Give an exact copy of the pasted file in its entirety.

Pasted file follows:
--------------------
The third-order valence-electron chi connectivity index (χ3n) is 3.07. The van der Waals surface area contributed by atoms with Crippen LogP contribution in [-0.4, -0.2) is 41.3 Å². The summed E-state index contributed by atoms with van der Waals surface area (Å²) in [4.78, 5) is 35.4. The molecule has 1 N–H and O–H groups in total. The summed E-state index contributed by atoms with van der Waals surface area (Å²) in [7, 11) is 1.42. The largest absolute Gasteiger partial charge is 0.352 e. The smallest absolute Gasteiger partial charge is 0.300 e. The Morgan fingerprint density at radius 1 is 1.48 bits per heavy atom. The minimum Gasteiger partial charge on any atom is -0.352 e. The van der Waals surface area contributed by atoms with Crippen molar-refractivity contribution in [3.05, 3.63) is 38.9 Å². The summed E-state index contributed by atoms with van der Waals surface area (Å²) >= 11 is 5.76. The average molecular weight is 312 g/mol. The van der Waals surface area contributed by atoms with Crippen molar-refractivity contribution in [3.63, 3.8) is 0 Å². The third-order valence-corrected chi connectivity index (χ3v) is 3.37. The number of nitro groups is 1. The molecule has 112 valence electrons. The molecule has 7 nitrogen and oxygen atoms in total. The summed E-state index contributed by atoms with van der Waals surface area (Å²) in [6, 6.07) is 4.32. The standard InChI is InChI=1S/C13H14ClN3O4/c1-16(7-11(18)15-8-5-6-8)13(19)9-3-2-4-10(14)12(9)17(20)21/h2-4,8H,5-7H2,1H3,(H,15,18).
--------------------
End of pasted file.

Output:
The third-order valence-electron chi connectivity index (χ3n) is 3.07. The van der Waals surface area contributed by atoms with Crippen LogP contribution in [-0.4, -0.2) is 41.3 Å². The summed E-state index contributed by atoms with van der Waals surface area (Å²) in [4.78, 5) is 35.4. The molecule has 1 N–H and O–H groups in total. The summed E-state index contributed by atoms with van der Waals surface area (Å²) in [7, 11) is 1.42. The largest absolute Gasteiger partial charge is 0.352 e. The smallest absolute Gasteiger partial charge is 0.300 e. The Morgan fingerprint density at radius 1 is 1.48 bits per heavy atom. The minimum Gasteiger partial charge on any atom is -0.352 e. The van der Waals surface area contributed by atoms with Crippen molar-refractivity contribution in [3.05, 3.63) is 38.9 Å². The summed E-state index contributed by atoms with van der Waals surface area (Å²) >= 11 is 5.76. The average molecular weight is 312 g/mol. The van der Waals surface area contributed by atoms with Crippen molar-refractivity contribution in [3.63, 3.8) is 0 Å². The third-order valence-corrected chi connectivity index (χ3v) is 3.37. The number of nitro groups is 1. The molecule has 112 valence electrons. The molecule has 7 nitrogen and oxygen atoms in total. The summed E-state index contributed by atoms with van der Waals surface area (Å²) in [6, 6.07) is 4.32. The standard InChI is InChI=1S/C13H14ClN3O4/c1-16(7-11(18)15-8-5-6-8)13(19)9-3-2-4-10(14)12(9)17(20)21/h2-4,8H,5-7H2,1H3,(H,15,18).